// We are responsible for clearing the masking buffer.

	x::w::gc::base::properties props;

	mask_gc->fill_rectangle(area_entire_rect, props);

	// The circle's size is 1/10th the size of the display element.

	x::w::dim_t circle_width=area_entire_rect.width/10;
	x::w::dim_t circle_height=area_entire_rect.height/10;

	// Draw a filled in circle, then clear our the center of the circle.
	// We end up with the mask to draw the border with.
	// Then we'll reduce the radius by twice the circle_width/height, and
	// clear the inner part of the circle.


	// Fill in a circle in the rectangle that, basically, encompasses our
	// entire drawing area.
	mask_gc->fill_arc(0, 0, area_entire_rect.width, area_entire_rect.height,
			  0, 360*64, props);

	if (circle_width > 0 && circle_height > 0)
		// Subtract circle_width/height*2 from the element's size.
		// This gives the width/height of the inner size of the circle.

		x::w::dim_t inner_width=area_entire_rect.width

		x::w::dim_t inner_height=area_entire_rect.height


		// So we now clear a circle in a rectangle whose top-left
		// corner is (circle_width, circle_height), and whose size is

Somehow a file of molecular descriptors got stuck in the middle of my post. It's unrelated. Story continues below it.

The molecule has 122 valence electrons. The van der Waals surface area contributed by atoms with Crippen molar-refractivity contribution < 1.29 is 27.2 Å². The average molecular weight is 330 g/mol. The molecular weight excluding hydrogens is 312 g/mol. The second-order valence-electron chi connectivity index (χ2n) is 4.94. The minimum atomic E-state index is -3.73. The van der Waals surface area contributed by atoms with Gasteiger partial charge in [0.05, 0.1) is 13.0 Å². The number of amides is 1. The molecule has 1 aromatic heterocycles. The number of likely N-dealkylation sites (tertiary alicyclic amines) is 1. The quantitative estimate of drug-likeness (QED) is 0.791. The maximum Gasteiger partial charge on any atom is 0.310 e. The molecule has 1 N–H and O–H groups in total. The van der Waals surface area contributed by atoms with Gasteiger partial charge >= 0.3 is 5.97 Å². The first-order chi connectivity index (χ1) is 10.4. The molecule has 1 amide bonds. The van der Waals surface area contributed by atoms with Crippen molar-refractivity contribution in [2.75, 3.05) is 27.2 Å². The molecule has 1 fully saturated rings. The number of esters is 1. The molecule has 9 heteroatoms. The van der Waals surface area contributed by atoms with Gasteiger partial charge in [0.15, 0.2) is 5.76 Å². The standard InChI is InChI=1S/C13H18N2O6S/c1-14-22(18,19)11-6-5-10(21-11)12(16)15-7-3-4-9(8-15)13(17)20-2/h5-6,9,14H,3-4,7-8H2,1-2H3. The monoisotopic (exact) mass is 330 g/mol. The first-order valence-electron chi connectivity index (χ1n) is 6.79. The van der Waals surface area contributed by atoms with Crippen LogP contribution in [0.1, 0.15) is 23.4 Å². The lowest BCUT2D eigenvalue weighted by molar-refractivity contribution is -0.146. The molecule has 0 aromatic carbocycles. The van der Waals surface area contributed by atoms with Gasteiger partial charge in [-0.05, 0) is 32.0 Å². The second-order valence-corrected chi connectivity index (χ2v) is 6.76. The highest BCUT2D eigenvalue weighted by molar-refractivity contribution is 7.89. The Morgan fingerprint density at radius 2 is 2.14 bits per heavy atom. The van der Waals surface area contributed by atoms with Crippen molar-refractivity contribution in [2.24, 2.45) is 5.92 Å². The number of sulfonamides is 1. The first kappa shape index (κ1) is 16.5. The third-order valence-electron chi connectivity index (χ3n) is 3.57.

// inner_width x inner_height.
		// The library uses type-safe integer types like dim_t and
		// coord_t that are not only type-safe, but also guard against
		// overflows. Which is the reason why, above, the width/height
		// get subtracted twice, instead of subtracting width/height*2
		// (the multiplication results in a larger integer type.
		// The first two parameters to fill_arc are coord_t-s, so
		// need to use truncate() in order to pass the dim_t-s.

				  0, 360*64, props);

	// Now retrieve the circle_color

	x::w::background_color current_color=

	x::w::const_picture current_color_picture=

	// And use the mask to composite the circle into the scratch buffer,
	// which is already filled in with the default background color.

				0, 0, // src_x, src_y
				0, 0, // mask_x, mask_y
				0, 0, // dst_x, dst_y

// An implementation object overrides process_button_event() in order to